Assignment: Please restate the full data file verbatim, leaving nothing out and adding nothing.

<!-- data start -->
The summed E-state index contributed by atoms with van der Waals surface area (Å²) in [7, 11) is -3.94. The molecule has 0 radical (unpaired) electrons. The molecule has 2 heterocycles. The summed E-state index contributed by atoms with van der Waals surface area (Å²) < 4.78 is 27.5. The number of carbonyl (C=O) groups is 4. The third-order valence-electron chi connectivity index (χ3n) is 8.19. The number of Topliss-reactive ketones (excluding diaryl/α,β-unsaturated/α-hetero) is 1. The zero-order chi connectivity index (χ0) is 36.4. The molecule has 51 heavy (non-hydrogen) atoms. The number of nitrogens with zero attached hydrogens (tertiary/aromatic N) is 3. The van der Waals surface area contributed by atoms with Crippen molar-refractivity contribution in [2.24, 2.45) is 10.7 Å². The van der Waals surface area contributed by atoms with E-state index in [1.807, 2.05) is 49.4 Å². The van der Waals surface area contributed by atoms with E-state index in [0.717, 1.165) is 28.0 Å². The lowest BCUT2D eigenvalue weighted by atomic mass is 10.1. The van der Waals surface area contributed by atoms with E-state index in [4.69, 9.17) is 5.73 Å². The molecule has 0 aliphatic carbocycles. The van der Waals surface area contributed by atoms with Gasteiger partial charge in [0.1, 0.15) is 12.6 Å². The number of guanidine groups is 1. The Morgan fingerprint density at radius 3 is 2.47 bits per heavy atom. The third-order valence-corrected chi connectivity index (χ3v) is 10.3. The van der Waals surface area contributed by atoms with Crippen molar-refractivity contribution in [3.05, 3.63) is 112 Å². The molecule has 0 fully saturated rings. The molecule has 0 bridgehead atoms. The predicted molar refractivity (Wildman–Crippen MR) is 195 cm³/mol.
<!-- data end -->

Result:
The summed E-state index contributed by atoms with van der Waals surface area (Å²) in [7, 11) is -3.94. The molecule has 0 radical (unpaired) electrons. The molecule has 2 heterocycles. The summed E-state index contributed by atoms with van der Waals surface area (Å²) < 4.78 is 27.5. The number of carbonyl (C=O) groups is 4. The third-order valence-electron chi connectivity index (χ3n) is 8.19. The number of Topliss-reactive ketones (excluding diaryl/α,β-unsaturated/α-hetero) is 1. The zero-order chi connectivity index (χ0) is 36.4. The molecule has 51 heavy (non-hydrogen) atoms. The number of nitrogens with zero attached hydrogens (tertiary/aromatic N) is 3. The van der Waals surface area contributed by atoms with Crippen molar-refractivity contribution in [2.24, 2.45) is 10.7 Å². The van der Waals surface area contributed by atoms with E-state index in [1.807, 2.05) is 49.4 Å². The van der Waals surface area contributed by atoms with E-state index in [0.717, 1.165) is 28.0 Å². The lowest BCUT2D eigenvalue weighted by atomic mass is 10.1. The van der Waals surface area contributed by atoms with E-state index in [4.69, 9.17) is 5.73 Å². The molecule has 0 aliphatic carbocycles. The van der Waals surface area contributed by atoms with Gasteiger partial charge in [0.1, 0.15) is 12.6 Å². The number of guanidine groups is 1. The Morgan fingerprint density at radius 3 is 2.47 bits per heavy atom. The third-order valence-corrected chi connectivity index (χ3v) is 10.3. The van der Waals surface area contributed by atoms with Crippen molar-refractivity contribution in [3.05, 3.63) is 112 Å². The molecule has 0 fully saturated rings. The molecule has 0 bridgehead atoms. The predicted molar refractivity (Wildman–Crippen MR) is 195 cm³/mol.